His Girl Friday by Howard Hawks is a film that has gained a reputation for the rapid and frenetic style in which it unfolds. This reputation creates the impression that it would be difficult to follow. However through his use of the techniques such as the classical narrative system, continuity editing and many other simple yet clever cinematic techniques Hawks was able to create a film that despite its pace was very easy to follow. The structure of this film is typical of the Hollywood classical narrative system.
The temporal order is very structured and simple. There is a clearly defined beginning, middle and end. In the opening scene we are introduced to practically all the major characters and the love plot between Walter and Hilby. We also learn of the Earl Williams case and see how Walter may use it to seduce Hilby back into the journalistic profession. So in effect the foundation or cause of the films narrative is laid down in the very early in the film. The middle of the film comprises of the effects of this cause.
The end supplies resolution, Earl receives a reprieve and Walter wins Hilby’s heart. This cause and effect style of narrative is typical of the film as a whole. At the end of each scene or even during a scene there is a cause that is soon followed by an effect. An example of this, even if insignificant, can be seen in this segment. Hilby’s farewell in the newsroom is interrupted by the sound of a gunshot causes the effect of the room being sent into panic. Through this simple style of narrative events become easy to follow despite the frantic nature of the film.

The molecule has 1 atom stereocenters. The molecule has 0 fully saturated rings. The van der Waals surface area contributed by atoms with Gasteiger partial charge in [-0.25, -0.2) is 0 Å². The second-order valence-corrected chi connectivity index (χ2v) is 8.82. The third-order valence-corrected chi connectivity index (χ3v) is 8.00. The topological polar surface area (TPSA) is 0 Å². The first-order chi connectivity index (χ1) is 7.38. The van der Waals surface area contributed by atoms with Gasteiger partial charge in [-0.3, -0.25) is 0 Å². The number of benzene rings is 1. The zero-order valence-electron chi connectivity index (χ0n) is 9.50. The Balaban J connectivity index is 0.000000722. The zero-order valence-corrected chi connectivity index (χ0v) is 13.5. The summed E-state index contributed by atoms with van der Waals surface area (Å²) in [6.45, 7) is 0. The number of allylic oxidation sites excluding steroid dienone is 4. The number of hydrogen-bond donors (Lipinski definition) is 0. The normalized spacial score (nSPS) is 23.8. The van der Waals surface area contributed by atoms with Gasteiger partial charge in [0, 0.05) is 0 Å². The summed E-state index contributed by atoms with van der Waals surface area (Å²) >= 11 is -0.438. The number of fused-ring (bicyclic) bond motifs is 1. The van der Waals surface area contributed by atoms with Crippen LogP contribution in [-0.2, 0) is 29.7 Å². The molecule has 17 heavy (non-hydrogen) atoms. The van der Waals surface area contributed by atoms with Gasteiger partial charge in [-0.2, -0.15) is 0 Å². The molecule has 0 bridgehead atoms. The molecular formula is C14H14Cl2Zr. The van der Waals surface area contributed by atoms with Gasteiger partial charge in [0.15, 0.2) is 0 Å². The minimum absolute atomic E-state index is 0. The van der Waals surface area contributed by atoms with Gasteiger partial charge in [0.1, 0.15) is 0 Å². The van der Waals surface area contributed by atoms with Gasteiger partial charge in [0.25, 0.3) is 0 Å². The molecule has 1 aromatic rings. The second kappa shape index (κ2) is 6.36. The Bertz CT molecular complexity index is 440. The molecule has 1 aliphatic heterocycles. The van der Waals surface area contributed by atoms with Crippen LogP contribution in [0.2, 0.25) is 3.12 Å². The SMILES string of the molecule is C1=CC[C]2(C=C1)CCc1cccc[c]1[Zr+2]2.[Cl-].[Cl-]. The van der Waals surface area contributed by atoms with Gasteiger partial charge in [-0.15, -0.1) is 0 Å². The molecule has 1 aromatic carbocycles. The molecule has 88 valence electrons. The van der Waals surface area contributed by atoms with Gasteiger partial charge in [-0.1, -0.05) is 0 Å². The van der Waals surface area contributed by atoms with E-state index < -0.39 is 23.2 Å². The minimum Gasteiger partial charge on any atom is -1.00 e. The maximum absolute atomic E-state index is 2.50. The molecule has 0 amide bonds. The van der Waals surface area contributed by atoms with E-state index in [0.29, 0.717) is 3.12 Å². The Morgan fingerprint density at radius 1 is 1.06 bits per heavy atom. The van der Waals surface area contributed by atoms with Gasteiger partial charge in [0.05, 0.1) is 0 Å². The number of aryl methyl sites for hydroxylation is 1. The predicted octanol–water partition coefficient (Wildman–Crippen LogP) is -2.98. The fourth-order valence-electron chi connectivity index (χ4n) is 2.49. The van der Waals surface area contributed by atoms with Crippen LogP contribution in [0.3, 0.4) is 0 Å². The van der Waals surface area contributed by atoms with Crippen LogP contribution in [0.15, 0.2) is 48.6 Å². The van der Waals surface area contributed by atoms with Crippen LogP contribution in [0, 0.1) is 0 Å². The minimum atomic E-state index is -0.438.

Another technical aspect of this film that aids ease of viewing is the editing. In this film Hawks uses very simple, unobtrusive editing techniques. This is ideal for a narrative based film as it allows the dialogue to dominate. During the course of an entire scene Hawks will only ever use a straight cut and he will seldom use a temporal ellipsis. This gives the impression the scene is in real time and makes it quite simple to follow. The only situation in this film in which he differs from this is in between scenes, where he generally uses a dissolve.
This style of real time like editing during a scene followed by a dissolve is perhaps a remnant from the fact that the film is an adaptation from a stage performance. Another clue to the film’s ancestry is the fact that the takes are very long and Hawks seems reluctant to make a cut. However at some stages during this film Hawks uses very fast editing to create an impression of rapidity. This can be observed during the segment where the journalists are on the telephones reporting the news of the jail break. Hawks uses a series of rapid cuts between different journalists and an impression of haste and pressure is created.